It's not till later down in the story that the beginnings of a non-breaking news story develops. It has something to do with the way European copyright works in different legal jurisdictions. Towards then end of the article there is a brief smoke signal about "rights." I know nothing about what rights they are defending or seeking to preserve. Is it profit? Doesn't market competition have something to say about that?
Nourry basically says this:
“On the one hand, you have millions of books for free where there is no longer an author to pay and, on the other hand, there are very recent books, bestsellers at $9.99, which means that all the rest will have to be sold at between zero and $9.99,” Mr Nourry said.
There was a real and “muscular” debate in the industry in the US, he added. Retailers were paying publishers more than $9.99 for each e-book, so were selling them at a loss: “That cannot last . . . Amazon is not in the business of losing money. So, one day, they are going to come to the publishers and say: by the way, we are cutting the price we pay. If that happens, after paying the authors, there will be nothing left for the publishers.”
Some rival publishers have expressed concern in private at Amazon’s fixed $9.99 per title pricing on its Kindle electronic reader. Others note the minimal costs of distributing books electronically mean they can make higher profit margins even with lower prices than in print.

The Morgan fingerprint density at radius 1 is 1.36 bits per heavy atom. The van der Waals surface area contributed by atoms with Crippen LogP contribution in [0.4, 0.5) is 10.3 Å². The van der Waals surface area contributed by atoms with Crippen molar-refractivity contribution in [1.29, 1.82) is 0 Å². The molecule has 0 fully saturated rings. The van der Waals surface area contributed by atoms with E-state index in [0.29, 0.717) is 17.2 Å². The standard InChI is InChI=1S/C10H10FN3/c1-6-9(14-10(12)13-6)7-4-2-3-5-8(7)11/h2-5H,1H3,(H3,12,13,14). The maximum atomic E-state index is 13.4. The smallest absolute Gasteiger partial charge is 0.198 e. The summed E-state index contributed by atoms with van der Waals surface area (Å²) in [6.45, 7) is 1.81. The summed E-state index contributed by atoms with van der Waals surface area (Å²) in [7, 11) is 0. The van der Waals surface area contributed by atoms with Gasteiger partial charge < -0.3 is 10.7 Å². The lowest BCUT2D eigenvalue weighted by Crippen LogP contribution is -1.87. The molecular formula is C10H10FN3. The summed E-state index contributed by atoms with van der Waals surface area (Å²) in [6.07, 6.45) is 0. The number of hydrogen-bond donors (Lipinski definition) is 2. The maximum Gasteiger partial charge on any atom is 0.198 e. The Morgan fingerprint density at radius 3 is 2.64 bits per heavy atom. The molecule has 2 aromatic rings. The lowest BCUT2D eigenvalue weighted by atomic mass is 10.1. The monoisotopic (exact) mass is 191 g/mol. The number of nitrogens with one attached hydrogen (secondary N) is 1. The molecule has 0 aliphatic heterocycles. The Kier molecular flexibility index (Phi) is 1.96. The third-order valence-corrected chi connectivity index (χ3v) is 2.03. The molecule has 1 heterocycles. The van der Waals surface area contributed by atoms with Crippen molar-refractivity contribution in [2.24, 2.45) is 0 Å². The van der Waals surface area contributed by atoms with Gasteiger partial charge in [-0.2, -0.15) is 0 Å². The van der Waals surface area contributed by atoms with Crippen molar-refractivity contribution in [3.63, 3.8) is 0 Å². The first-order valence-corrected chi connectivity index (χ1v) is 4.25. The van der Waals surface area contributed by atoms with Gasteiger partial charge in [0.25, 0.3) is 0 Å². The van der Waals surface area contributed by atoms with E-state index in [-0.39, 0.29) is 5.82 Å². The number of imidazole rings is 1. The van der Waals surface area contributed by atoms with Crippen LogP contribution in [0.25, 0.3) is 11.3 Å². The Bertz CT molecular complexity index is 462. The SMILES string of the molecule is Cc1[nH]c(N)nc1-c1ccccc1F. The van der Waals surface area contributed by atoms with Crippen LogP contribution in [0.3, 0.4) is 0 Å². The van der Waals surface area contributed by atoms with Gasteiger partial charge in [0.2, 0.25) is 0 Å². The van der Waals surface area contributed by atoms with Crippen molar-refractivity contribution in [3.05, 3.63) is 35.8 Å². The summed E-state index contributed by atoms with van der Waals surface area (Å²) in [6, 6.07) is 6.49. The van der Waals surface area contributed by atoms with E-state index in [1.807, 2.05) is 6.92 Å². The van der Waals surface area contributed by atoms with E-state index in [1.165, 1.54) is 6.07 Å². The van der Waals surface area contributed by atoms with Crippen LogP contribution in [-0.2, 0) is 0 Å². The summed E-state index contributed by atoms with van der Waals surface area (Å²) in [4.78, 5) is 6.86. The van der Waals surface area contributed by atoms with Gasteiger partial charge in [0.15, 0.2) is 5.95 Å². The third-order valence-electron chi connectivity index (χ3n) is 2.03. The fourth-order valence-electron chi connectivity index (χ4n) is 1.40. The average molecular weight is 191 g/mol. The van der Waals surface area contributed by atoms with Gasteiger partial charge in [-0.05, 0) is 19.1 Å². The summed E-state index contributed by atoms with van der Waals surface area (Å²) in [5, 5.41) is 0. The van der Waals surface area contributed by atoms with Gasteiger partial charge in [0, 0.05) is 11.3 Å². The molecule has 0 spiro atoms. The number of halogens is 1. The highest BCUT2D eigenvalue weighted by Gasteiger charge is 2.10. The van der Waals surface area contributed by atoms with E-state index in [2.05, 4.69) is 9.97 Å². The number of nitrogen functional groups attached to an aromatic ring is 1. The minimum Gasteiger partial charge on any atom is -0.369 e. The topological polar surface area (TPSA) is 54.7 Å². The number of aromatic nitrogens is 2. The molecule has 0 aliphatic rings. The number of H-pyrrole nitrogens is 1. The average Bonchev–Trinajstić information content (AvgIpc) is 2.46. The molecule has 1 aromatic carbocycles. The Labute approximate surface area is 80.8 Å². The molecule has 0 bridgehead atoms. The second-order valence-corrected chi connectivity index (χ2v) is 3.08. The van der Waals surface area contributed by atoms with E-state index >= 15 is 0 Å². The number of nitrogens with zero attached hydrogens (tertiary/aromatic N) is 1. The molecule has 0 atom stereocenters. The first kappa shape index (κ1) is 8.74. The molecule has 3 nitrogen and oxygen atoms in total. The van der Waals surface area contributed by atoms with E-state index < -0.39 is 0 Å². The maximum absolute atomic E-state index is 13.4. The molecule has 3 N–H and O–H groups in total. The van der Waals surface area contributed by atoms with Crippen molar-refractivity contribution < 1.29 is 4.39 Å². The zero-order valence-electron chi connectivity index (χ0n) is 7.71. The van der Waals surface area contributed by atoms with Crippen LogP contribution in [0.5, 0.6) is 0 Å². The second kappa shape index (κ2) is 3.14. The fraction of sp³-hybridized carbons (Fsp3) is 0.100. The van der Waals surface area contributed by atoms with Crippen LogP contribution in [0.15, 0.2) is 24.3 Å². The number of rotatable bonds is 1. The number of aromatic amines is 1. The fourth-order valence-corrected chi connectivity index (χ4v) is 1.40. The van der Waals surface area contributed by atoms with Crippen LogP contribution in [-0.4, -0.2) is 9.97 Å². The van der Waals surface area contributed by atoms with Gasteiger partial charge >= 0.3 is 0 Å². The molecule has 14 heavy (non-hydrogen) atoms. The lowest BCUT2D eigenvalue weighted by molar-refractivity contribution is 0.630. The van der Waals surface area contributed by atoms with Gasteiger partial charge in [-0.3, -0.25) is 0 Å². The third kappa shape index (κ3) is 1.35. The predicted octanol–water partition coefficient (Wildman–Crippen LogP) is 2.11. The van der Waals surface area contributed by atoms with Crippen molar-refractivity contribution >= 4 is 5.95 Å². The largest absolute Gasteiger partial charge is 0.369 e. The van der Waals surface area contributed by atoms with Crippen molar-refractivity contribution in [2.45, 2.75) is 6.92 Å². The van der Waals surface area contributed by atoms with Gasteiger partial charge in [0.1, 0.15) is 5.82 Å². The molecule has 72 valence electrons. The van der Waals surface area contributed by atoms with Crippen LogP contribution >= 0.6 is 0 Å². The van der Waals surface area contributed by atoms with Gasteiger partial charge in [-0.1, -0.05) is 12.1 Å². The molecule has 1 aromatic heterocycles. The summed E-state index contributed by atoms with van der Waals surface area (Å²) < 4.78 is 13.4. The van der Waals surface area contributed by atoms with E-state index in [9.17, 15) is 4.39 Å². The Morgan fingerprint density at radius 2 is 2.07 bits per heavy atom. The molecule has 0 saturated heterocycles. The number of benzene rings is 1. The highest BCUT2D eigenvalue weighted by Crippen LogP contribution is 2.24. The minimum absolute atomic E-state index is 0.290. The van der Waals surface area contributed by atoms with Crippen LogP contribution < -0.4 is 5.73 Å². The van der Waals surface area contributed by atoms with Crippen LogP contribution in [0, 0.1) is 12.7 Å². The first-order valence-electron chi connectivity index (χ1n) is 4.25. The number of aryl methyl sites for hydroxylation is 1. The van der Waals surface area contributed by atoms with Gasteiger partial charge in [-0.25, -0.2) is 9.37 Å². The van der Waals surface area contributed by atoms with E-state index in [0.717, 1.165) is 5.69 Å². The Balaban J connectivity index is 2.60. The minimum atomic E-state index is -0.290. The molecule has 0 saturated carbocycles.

Where do you fall on this debate? I tend to think that Amazon and Google are fully in their rights to innovate, but so too are the Hachette's of the world.
It's not clear if Hachette is frozen out of negotiations here or if there is something in the business model that just prevents Hachette from ever being able to compete with Amazon or Google over free e-books.
A clue to the issue, though not fully articulated, comes here, same article:
Resistance to the Google books project from European libraries appears to be easing, with the National Library of France confirming this month that it was working with the US internet giant. But European publishers say they are determined to defend their rights.
Is an Amazon platform or a Google platform patently unfair?
Does innovation unfairly bring more profit to technology and distribution providers who innovate?
Is the Google free books project indeed a ransacking of copyright and potential profitability for publishers of authors long dead?